12
   

Kyrgyzstan cannot find its constitution

 
 
Reply Fri 21 Oct, 2016 10:21 am
Kyrgyzstan cannot find its constitution
Mystery over missing document is a distraction from concerns over planned changes to the law, which could erode citizens' human rights.


Quote:
Politicians in Kyrgyzstan have lost the country’s constitution.

It emerged during a debate over planned changes to the law that nobody in the central Asian country knew where the original document was.

The most recent version of the constitution was approved by referendum in June 2010, when changes were made to give more authority to parliament and diminish the power of the president.

On 19 October members of the Kyrgyz parliament queried the exact location of the original copy of the document during a debate on whether to allow another referendum to take place in December, which could result in the consistution being amended again.

Some commentators have suggested the mystery of the missing document is a ruse to distract the population from concerns over planned changes to basic law in the country, which has a turbulent recent political past. In spring 2010, parliament was ransacked in a revolution which overthrew president Kurmanbek Bakiyev.

Justice Minister Jyldyz Mambetalieva said her office had a copy of the 2010 constitution, but that the original is held by the presidential administration.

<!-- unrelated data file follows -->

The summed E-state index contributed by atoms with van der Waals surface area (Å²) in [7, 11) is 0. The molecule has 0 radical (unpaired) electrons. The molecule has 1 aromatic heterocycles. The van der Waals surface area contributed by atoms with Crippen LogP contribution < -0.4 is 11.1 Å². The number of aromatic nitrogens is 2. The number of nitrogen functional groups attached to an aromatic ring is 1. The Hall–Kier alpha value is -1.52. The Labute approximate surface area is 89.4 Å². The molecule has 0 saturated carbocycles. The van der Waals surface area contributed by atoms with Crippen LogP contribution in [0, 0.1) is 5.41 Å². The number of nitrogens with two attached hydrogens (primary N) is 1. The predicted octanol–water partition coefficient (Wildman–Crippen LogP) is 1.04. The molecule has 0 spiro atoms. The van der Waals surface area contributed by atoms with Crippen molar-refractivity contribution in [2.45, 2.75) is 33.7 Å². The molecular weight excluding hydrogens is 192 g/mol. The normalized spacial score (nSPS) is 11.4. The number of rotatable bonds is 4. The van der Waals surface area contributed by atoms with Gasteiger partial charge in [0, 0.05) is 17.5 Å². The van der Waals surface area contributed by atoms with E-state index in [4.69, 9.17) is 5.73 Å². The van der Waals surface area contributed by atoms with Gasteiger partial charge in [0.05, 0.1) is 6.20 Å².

jespah
 
  8  
Reply Fri 21 Oct, 2016 11:24 am
/checks under short coffee table leg/

Nope. I haven't seen it.
0 Replies
 
McGentrix
 
  1  
Reply Fri 21 Oct, 2016 11:41 am
I bet that Ben Gates guy is involved somehow.
0 Replies
 
Sturgis
 
  2  
Reply Fri 21 Oct, 2016 12:55 pm
@Robert Gentel,
Kind of reminds me of that time when the by-laws of a local A.A. group went missing...along with the money in the treasury.
0 Replies
 
Blickers
 
  1  
Reply Fri 21 Oct, 2016 01:34 pm
I just hate it when the legislators get loaded during their long night sessions and the next day they're hung over and can't find anything.
0 Replies
 
farmerman
 
  5  
Reply Fri 21 Oct, 2016 03:55 pm
@Robert Gentel,
I recall when Uzbekistan lost its keys and had to thumb a ride
0 Replies
 
dlowan
 
  1  
Reply Fri 21 Oct, 2016 05:20 pm
@Robert Gentel,
I bet they recently moved house, right?
farmerman
 
  2  
Reply Fri 21 Oct, 2016 07:25 pm
@dlowan,
how many kyrgystanis does it take to file an archival document ?
0 Replies
 
Blickers
 
  2  
Reply Fri 21 Oct, 2016 08:30 pm
Just a hint: Has anybody checked to see if anyone's selling it on Ebay?
0 Replies